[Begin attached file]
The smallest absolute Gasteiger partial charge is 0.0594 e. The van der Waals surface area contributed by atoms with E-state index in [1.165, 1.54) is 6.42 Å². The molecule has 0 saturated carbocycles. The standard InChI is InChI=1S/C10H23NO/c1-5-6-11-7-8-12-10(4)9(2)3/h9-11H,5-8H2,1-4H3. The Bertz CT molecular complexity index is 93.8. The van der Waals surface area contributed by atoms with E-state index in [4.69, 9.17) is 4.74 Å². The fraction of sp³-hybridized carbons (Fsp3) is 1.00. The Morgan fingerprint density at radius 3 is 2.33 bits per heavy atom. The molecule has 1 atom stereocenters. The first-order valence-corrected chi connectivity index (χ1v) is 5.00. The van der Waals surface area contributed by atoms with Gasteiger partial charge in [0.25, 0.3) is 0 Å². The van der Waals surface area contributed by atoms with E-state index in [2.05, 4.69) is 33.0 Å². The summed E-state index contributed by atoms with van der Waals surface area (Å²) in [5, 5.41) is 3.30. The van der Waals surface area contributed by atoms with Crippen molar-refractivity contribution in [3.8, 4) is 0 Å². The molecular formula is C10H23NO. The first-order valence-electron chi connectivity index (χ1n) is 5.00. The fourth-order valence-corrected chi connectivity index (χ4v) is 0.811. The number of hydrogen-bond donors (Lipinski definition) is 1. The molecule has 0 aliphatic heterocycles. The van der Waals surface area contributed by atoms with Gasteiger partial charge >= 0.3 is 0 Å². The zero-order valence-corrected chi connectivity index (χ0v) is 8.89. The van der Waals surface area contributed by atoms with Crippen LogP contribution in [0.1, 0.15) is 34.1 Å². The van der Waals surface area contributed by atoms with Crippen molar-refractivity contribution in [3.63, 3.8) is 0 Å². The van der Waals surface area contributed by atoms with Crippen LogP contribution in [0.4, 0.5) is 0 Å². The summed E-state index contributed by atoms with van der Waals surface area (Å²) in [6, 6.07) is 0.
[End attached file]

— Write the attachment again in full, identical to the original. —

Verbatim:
The smallest absolute Gasteiger partial charge is 0.0594 e. The van der Waals surface area contributed by atoms with E-state index in [1.165, 1.54) is 6.42 Å². The molecule has 0 saturated carbocycles. The standard InChI is InChI=1S/C10H23NO/c1-5-6-11-7-8-12-10(4)9(2)3/h9-11H,5-8H2,1-4H3. The Bertz CT molecular complexity index is 93.8. The van der Waals surface area contributed by atoms with E-state index in [4.69, 9.17) is 4.74 Å². The fraction of sp³-hybridized carbons (Fsp3) is 1.00. The Morgan fingerprint density at radius 3 is 2.33 bits per heavy atom. The molecule has 1 atom stereocenters. The first-order valence-corrected chi connectivity index (χ1v) is 5.00. The van der Waals surface area contributed by atoms with Gasteiger partial charge in [0.25, 0.3) is 0 Å². The van der Waals surface area contributed by atoms with E-state index in [2.05, 4.69) is 33.0 Å². The summed E-state index contributed by atoms with van der Waals surface area (Å²) in [5, 5.41) is 3.30. The van der Waals surface area contributed by atoms with Crippen molar-refractivity contribution in [3.8, 4) is 0 Å². The molecular formula is C10H23NO. The first-order valence-electron chi connectivity index (χ1n) is 5.00. The fourth-order valence-corrected chi connectivity index (χ4v) is 0.811. The number of hydrogen-bond donors (Lipinski definition) is 1. The molecule has 0 aliphatic heterocycles. The van der Waals surface area contributed by atoms with Gasteiger partial charge >= 0.3 is 0 Å². The zero-order valence-corrected chi connectivity index (χ0v) is 8.89. The van der Waals surface area contributed by atoms with Crippen LogP contribution in [0.1, 0.15) is 34.1 Å². The van der Waals surface area contributed by atoms with Crippen molar-refractivity contribution in [3.63, 3.8) is 0 Å². The van der Waals surface area contributed by atoms with Crippen LogP contribution in [0.4, 0.5) is 0 Å². The summed E-state index contributed by atoms with van der Waals surface area (Å²) in [6, 6.07) is 0.